PC based automation doesn’t need to be difficult. Some application user interfaces are terribly complicated and take forever to learn. Often, even the simple interfaces prove difficult because they make some features impossible to use so that other features are simple.
I see this all the time in products. The Mac vs PC battle (which is really Apple vs Microsoft) is a perfect example. Both have essentially equivalent hardware power, but they take very different approaches to the user interface. Microsoft gives you access to every option under the sun, while Apple only gives you access to the options that 80% of people use regularly.
Microsoft products generally take longer to understand, but once you get it, you can do whatever you want. Apple gets you off the ground quickly, but if you are a power user, you will tend to be frustrated by a system that holds you back.
The Expert I/O application programmer’s interface (API) is a good mix between these two extremes. It is simple to learn and at the same time doesn’t hold you back.
Right from the start, your life is made easy by allowing you to use your favorite programming language. The only stipulation is that it must support the use of dynamic link libraries (DLL’s) and it’s hard to find a language that doesn’t. You can use Visual Basic, C, C++, Delphi, Pascal, etc. You can even use scripting languages such as PHP and Python. Wouldn’t that be cool, a remote accessible web application built with PHP to control a PC based automation system.
Here is a simple example of using C to set a digital output high.
// Open the Expert I/O API.
// Scan the USB and gather descriptors.
eioGetDescriptors( &DescriptorGroup );
// Claim the interface.
eioClaimInterface( DescriptorGroup.Descriptors, &EioHandle );
// Set digital output voltage high to 3.3V.
eioDioSetPull( EioHandle, 2, eioDIO_PULL_3_3 );
// Set bit 0 of port 2 high.
eioDioSet( EioHandle, 2, 1 );
// Release the interface.
eioReleaseInterface( EioHandle );
// Close the Expert I/O API.
Lines 1 through 8 are initialization and only need to be executed once. The initialization starts with calling [cci lang=”c”]eioOpen()[/cci]. This allows the API to configure its internal settings and ready itself for communicating on the USB.
The next step is to call [cci_c]eioGetDescriptors()[/cci_c] to scan each USB bus and locate all Expert I/O devices. It returns a [cci_c]DescriptorGroup[/cci_c] which contains an array of [cci_c]Descriptors[/cci_c]. Each descriptor in [cci_c]Descriptors[/cci_c] describes an Expert I/O found connected to the USB.
Descriptors contain a model ID and a serial number. By inspecting the descriptors, you can locate the specific Expert I/O you wish to access. For the purpose of this example, we simply choose the first device found on the bus. On line 8, we use the first descriptor to obtain a handle to the device.
A devices handle is exactly as it sounds. It is a “handle” to grab hold of the Expert I/O to control it. The handle is used every time you perform an operation on the device.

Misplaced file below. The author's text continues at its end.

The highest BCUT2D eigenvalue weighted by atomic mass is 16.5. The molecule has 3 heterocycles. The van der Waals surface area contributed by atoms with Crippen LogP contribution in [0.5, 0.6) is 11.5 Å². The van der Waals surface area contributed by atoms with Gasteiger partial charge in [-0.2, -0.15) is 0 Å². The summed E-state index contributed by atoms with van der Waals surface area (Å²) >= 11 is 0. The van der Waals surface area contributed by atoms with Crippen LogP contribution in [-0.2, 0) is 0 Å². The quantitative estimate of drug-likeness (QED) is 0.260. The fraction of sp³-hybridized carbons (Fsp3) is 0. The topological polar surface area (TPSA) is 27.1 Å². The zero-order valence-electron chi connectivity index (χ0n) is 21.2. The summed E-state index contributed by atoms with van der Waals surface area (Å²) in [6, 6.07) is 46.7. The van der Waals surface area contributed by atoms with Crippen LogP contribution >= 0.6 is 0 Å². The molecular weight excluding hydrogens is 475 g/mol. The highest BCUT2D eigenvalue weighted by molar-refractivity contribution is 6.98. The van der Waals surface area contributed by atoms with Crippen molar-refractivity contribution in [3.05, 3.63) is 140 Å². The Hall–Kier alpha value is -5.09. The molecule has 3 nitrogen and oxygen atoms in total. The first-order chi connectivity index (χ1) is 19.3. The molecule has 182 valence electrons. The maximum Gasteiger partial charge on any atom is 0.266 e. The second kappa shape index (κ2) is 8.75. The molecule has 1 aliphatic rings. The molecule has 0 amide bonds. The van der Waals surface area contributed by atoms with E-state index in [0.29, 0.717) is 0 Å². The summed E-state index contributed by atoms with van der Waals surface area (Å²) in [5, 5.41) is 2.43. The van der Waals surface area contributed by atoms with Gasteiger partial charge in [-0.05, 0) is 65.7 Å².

Line 8 serves another purpose, it claims the Expert I/O’s interface for exclusive use by our application. This is important, because the last thing you want is 2 applications trying to control the same Expert I/O simultaneously. Applications can share access to an Expert I/O, but no more than one application at a time can claim it’s interface.
Now we are ready to start controlling the Expert I/O. Line 11 configures a digital output (port 2) to 3.3V logic high ([cci_c]eioDIO_PULL_3_3[/cci_c]). Notice how we use the handle to identify the Expert I/O.
Line 14 is the line that causes the digital output to change states. It sets bit 0 of port 2 high. Each port consists of 8 pins and each pin is associated with a bit in an 8-bit value. The 1 in this function call puts a 1 in the bit 0 position of the port (binary 1 is 00000001) and thereby forces its associated pin to logic high.
At this point, you can include code to control any other ports on the Expert I/O as you see fit.
When finished accessing the Expert I/O and ready to relinquish control of its interface, call [cci_c]eioReleaseInterface()[/cci_c] (line 17 in our example). With the interface released, it is now accessible to other applications that wish to claim it.
The last thing to do is to notify the API that we are finished using it. This is done on line 20 with a call to [cci_c]eioClose()[/cci_c]. Closing the API allows it to release any memory that it has allocated and to shut down in a structured manor.
This is only a small example, but once it is in place and working, expanding it to control other I/O ports is very easy. There is a set of simple interface functions for each I/O type (motor, analog in, analog out, etc.). These are explained in complete detail in the software user manual.
If you have questions or comments, please post them below.
Struggling with extending the USB connection? Be sure to check out TIED IN KNOTS – A Must-Have Guide to Untangling USB Extension Options for PC Based Automation.